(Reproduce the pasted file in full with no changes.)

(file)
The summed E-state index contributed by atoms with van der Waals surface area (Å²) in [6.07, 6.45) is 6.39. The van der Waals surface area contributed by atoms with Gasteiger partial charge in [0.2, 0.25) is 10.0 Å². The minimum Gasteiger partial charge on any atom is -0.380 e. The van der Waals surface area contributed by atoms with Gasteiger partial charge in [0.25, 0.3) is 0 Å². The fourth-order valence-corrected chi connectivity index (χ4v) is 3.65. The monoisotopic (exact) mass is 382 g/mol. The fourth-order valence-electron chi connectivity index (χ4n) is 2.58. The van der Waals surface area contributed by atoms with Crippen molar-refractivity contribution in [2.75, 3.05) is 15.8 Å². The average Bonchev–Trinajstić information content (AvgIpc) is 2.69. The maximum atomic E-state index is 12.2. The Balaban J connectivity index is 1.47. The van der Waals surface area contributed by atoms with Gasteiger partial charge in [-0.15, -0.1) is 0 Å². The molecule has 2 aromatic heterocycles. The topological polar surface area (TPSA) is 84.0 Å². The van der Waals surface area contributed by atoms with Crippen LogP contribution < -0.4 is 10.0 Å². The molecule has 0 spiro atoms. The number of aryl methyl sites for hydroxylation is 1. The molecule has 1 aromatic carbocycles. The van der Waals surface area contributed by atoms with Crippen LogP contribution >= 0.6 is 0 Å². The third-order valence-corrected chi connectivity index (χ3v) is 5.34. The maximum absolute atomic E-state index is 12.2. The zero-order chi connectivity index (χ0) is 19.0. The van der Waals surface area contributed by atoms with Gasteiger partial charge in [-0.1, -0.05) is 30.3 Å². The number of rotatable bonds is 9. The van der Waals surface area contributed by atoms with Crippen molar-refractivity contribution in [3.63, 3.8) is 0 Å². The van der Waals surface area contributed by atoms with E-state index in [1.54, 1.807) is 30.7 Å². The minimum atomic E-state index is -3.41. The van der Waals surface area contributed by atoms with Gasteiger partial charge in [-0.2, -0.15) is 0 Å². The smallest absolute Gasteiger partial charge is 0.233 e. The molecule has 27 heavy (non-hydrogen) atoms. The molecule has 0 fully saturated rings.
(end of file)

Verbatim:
The summed E-state index contributed by atoms with van der Waals surface area (Å²) in [6.07, 6.45) is 6.39. The van der Waals surface area contributed by atoms with Gasteiger partial charge in [0.2, 0.25) is 10.0 Å². The minimum Gasteiger partial charge on any atom is -0.380 e. The van der Waals surface area contributed by atoms with Gasteiger partial charge in [0.25, 0.3) is 0 Å². The fourth-order valence-corrected chi connectivity index (χ4v) is 3.65. The monoisotopic (exact) mass is 382 g/mol. The fourth-order valence-electron chi connectivity index (χ4n) is 2.58. The van der Waals surface area contributed by atoms with Crippen molar-refractivity contribution in [2.75, 3.05) is 15.8 Å². The average Bonchev–Trinajstić information content (AvgIpc) is 2.69. The maximum atomic E-state index is 12.2. The Balaban J connectivity index is 1.47. The van der Waals surface area contributed by atoms with Gasteiger partial charge in [-0.15, -0.1) is 0 Å². The molecule has 2 aromatic heterocycles. The topological polar surface area (TPSA) is 84.0 Å². The van der Waals surface area contributed by atoms with Crippen LogP contribution < -0.4 is 10.0 Å². The molecule has 0 spiro atoms. The number of aryl methyl sites for hydroxylation is 1. The molecule has 1 aromatic carbocycles. The van der Waals surface area contributed by atoms with Crippen LogP contribution >= 0.6 is 0 Å². The third-order valence-corrected chi connectivity index (χ3v) is 5.34. The maximum absolute atomic E-state index is 12.2. The zero-order chi connectivity index (χ0) is 19.0. The van der Waals surface area contributed by atoms with Gasteiger partial charge in [-0.1, -0.05) is 30.3 Å². The number of rotatable bonds is 9. The van der Waals surface area contributed by atoms with Crippen molar-refractivity contribution in [3.63, 3.8) is 0 Å². The van der Waals surface area contributed by atoms with E-state index in [1.54, 1.807) is 30.7 Å². The minimum atomic E-state index is -3.41. The van der Waals surface area contributed by atoms with Gasteiger partial charge in [-0.2, -0.15) is 0 Å². The smallest absolute Gasteiger partial charge is 0.233 e. The molecule has 27 heavy (non-hydrogen) atoms. The molecule has 0 fully saturated rings.